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The secondary market overview: From bonds to production ... More on predictions

Dave Hershman
Sep 10, 2010

Again and again in this column, we have discussed how hard it is to predict the future. However, when you pay economists the big bucks, they have to lay it out on the table. Not that you, as a mortgage professional, get big bucks for making predictions, but when you enter a real estate office for some reason, real estate agents and customers seem to think you can predict the future better than they can. I used to carry one of those Magic 8-Balls when I made a presentation to agents. Why? I knew the question was coming: “What is going to happen to rates?” When the question came, I calmly took out the ball and asked what day are they looking to predict? Then, I shook the ball and got an answer such as “Not Today.” We all laughed and it was fun. It is not fun to be in a market in which you have no idea what will happen tomorrow … not only in terms of rates, but what lenders will be in business, what guidelines will be published and more. The only thing I am comfortable predicting is that we will have change in this industry (that has held true for 30 years). You can add the fact that the Democrats and Republicans will continue to fight and blame each other. Not much help is it? Many predicted an economic slowdown for the second half of 2010, but how many predicted record low interest rates? Again and again, we published quotes from respected analysts indicating that rates would be rising this year. I remember getting e-mails and calls from panicked loan officers who attended a Webinar from a “respected industry expert” who pretty much said that rates would hit six percent by the end of the year. Now before you go ahead and trash that prediction, remember, there is still time until the end of the year. On the other hand, I will not be that bold because I recognize my own limitations. If I purchase a stock it goes in the tank the next day. Obviously, these predictions have not come to light as of yet. Now many are predicting that lower rates will stay with us for the foreseeable future, based upon the economic crisis in Europe and the flight to safety we are experiencing as investors purchase U.S. Treasuries. Our advice? Don't get too comfortable. Remember when many predicted that housing prices had to fall based upon the spectacular increases we saw just a few years ago? The housing market kept on going, regardless of these predictions. Then, it ended when few were expecting the end to come. Doesn’t it always happen that way? Here is a recent quote from business analyst Allan Sloan in The Washington Post: “Financial markets can make you look really foolish, even if you thought your analysis was right, and still do. Today's humbling example: The best investment by far for the first half of this year has been the one that people like me have been warning against: Long-term U.S. Treasury bonds. I've also said (and said) that you have to protect yourself against a decline in the value of the dollar because our need to borrow huge amounts to cover trade and budget deficits is eroding the greenback's standing as the world's reserve currency. But guess what: Even though it's been a crummy year for U.S. stocks, the performance of foreign stocks has been considerably crummier. What's happening, of course, is that we're seeing a somewhat different version of the phenomenon in 2007-08, when scared investors sought refuge in U.S. Treasury securities because they feared a worldwide financial meltdown. This year, it’s the European problem that has prompted investors to seek safety in Treasuries. All that money flooding into the Treasury market drove down the interest rate on long-term Treasury bonds. Hence, long-term Treasury bonds' strong performance for the first half of the year—and our country's ability to finance its enormous deficits by selling Treasuries at very cheap rate. How do I explain that my predictions have been so wrong for the past six months? Simply this: In the long run, markets are rational. In the short run, anything can happen. The tech stock and house price bubbles lasted far longer than rationalists expected them to, but they ultimately popped. So will the Treasury-bond bubble.” By the way, this “mea-culpa” does not mean that Allan is right about a bubble to be burst. What if we slide back into recession? Rates could stay low. We asked the opinion of our secondary market expert Eric Holloman, chief executive officer of RateLink, and he added this factor to the equation: “These record low rates are causing the mortgage-backed securities (MBS) purchased by the Federal Reserve Board to pre-pay because of refinancing activity. This, in turn, is freeing up capital and giving the Fed more flexibility in case further stimulus activity is necessary.” Regardless, we advise you not to get too comfortable. Again, no one can predict market turns. That is why a diversified marketing plan, which includes purchases and refinances, makes all the sense in the world. And this is why I delivered an “Originating Refinances” Webinar in June, but the first of July, scheduled a session, “Targeting Realtors to Increase Your Purchase Market Share,” on Aug. 11. Just staying ready! If you would like to register, log on to By that date, I should be able to tell you what happened in July. But forget about asking me what will happen in September! Dave Hershman is a leading author for the mortgage industry with eight books and several hundred articles to his credit. He is also head of OriginationPro Mortgage School and a top industry speaker. Dave’s Certified Mortgage Advisor Program can be found at If you would like to stay ahead of what is happening in the markets, visit for a free trial or e-mail [email protected]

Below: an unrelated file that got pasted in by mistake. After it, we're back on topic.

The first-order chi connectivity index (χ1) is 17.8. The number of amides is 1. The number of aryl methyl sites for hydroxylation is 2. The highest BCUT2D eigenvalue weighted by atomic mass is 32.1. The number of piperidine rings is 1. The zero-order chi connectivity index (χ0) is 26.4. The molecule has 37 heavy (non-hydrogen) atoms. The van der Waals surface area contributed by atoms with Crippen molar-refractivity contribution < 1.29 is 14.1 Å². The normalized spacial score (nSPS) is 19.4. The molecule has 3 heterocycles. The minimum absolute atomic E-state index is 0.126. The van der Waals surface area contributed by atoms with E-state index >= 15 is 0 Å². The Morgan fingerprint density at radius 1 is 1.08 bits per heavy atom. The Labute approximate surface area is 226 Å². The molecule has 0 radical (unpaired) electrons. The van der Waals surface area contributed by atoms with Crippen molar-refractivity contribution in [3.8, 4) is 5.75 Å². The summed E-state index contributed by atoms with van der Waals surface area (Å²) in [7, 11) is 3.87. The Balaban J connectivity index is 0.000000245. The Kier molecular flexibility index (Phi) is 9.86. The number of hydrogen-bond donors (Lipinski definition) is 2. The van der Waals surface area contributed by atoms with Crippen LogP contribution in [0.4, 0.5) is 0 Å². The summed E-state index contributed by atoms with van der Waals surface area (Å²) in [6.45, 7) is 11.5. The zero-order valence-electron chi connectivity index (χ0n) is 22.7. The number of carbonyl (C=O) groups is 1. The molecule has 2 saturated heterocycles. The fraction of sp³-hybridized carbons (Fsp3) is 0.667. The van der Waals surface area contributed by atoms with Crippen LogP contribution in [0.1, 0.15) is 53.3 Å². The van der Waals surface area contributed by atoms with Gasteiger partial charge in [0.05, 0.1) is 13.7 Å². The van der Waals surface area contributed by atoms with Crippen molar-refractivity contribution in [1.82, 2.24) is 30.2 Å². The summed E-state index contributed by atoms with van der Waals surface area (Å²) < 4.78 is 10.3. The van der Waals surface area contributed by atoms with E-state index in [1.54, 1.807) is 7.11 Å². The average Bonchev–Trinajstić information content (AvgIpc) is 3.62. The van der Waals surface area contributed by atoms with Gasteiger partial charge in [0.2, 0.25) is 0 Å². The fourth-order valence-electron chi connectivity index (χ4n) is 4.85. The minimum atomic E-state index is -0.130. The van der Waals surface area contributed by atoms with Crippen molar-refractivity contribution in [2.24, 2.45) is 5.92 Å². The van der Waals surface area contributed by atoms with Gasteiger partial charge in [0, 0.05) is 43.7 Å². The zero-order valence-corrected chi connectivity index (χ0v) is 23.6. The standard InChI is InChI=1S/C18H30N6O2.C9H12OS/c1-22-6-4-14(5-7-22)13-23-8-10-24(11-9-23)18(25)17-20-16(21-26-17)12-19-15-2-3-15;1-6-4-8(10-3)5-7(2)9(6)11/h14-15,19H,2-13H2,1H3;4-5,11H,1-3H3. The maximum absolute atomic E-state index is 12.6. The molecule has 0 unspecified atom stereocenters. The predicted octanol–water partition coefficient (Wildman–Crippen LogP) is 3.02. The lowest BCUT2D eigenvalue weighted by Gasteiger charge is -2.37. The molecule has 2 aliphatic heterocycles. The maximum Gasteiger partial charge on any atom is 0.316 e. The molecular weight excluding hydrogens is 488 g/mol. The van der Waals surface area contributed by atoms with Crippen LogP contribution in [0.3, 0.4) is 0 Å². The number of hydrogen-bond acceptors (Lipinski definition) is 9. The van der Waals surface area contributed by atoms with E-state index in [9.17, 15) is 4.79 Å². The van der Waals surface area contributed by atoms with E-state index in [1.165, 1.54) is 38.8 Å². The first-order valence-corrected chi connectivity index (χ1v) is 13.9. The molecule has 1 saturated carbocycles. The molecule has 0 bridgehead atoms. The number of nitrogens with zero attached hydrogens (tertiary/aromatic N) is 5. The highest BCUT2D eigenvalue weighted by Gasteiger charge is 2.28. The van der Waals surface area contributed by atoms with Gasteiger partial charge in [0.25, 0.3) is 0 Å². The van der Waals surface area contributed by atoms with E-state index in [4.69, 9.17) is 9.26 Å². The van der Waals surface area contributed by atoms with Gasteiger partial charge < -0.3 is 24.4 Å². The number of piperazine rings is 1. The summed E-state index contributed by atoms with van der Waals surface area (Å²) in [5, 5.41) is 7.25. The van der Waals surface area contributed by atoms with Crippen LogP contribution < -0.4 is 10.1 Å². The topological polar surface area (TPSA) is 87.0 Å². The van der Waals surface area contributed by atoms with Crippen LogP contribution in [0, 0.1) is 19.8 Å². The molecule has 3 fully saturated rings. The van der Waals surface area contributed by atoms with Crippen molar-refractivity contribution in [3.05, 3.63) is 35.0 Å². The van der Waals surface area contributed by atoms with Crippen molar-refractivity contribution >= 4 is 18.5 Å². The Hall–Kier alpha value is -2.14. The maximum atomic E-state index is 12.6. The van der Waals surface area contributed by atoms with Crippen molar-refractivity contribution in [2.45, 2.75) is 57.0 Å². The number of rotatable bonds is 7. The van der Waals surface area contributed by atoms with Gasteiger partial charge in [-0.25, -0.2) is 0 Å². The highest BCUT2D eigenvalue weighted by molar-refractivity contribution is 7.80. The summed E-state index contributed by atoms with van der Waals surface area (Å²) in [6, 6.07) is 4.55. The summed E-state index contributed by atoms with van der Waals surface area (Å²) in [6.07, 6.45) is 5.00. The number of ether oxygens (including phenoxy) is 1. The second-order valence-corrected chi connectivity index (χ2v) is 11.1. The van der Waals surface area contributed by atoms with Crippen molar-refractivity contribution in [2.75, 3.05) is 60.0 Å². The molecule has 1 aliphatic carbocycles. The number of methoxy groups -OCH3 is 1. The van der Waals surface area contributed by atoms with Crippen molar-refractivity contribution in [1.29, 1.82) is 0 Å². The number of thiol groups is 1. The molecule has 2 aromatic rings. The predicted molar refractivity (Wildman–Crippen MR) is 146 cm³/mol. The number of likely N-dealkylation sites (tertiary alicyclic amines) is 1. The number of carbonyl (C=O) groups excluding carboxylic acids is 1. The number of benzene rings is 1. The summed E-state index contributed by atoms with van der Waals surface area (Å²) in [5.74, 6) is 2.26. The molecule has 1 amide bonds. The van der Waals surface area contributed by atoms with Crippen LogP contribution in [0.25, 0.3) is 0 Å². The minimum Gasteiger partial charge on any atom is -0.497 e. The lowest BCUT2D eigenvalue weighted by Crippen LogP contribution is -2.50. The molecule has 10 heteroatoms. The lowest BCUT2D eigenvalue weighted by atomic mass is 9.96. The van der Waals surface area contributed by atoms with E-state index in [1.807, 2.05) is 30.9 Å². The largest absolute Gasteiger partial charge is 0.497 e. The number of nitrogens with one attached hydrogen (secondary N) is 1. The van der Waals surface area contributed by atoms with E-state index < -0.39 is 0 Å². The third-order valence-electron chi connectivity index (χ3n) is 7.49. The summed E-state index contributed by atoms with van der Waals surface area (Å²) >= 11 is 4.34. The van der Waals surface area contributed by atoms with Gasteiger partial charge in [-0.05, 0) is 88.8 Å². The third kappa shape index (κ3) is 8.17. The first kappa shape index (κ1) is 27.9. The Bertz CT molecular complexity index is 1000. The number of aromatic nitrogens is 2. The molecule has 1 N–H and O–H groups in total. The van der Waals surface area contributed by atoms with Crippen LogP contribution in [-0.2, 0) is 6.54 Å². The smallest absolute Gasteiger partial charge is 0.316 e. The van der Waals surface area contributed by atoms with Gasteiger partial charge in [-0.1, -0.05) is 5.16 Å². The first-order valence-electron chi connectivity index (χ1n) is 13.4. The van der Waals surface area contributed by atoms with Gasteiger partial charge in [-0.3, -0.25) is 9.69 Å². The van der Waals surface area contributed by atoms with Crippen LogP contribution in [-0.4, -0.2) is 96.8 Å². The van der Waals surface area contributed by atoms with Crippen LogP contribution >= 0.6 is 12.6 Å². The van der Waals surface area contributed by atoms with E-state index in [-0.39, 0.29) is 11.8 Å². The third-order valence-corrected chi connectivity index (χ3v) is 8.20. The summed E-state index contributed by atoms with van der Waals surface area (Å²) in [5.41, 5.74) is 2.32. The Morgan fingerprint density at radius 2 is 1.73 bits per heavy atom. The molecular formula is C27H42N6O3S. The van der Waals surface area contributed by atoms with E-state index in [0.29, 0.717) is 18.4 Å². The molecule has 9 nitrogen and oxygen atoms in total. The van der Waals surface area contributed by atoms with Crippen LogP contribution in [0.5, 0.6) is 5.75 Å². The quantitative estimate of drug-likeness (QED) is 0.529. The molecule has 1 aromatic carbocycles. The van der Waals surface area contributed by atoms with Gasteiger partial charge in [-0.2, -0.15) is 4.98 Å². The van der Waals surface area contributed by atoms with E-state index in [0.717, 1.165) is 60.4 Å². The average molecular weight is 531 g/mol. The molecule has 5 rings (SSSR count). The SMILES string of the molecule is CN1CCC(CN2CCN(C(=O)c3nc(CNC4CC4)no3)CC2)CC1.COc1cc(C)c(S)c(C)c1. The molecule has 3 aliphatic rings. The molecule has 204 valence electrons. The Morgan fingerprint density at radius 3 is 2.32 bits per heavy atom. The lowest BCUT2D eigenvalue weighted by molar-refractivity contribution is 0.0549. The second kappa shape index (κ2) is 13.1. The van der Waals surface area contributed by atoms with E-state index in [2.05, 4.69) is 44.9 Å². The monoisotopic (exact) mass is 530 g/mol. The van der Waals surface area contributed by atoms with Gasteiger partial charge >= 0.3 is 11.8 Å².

Sep 10, 2010
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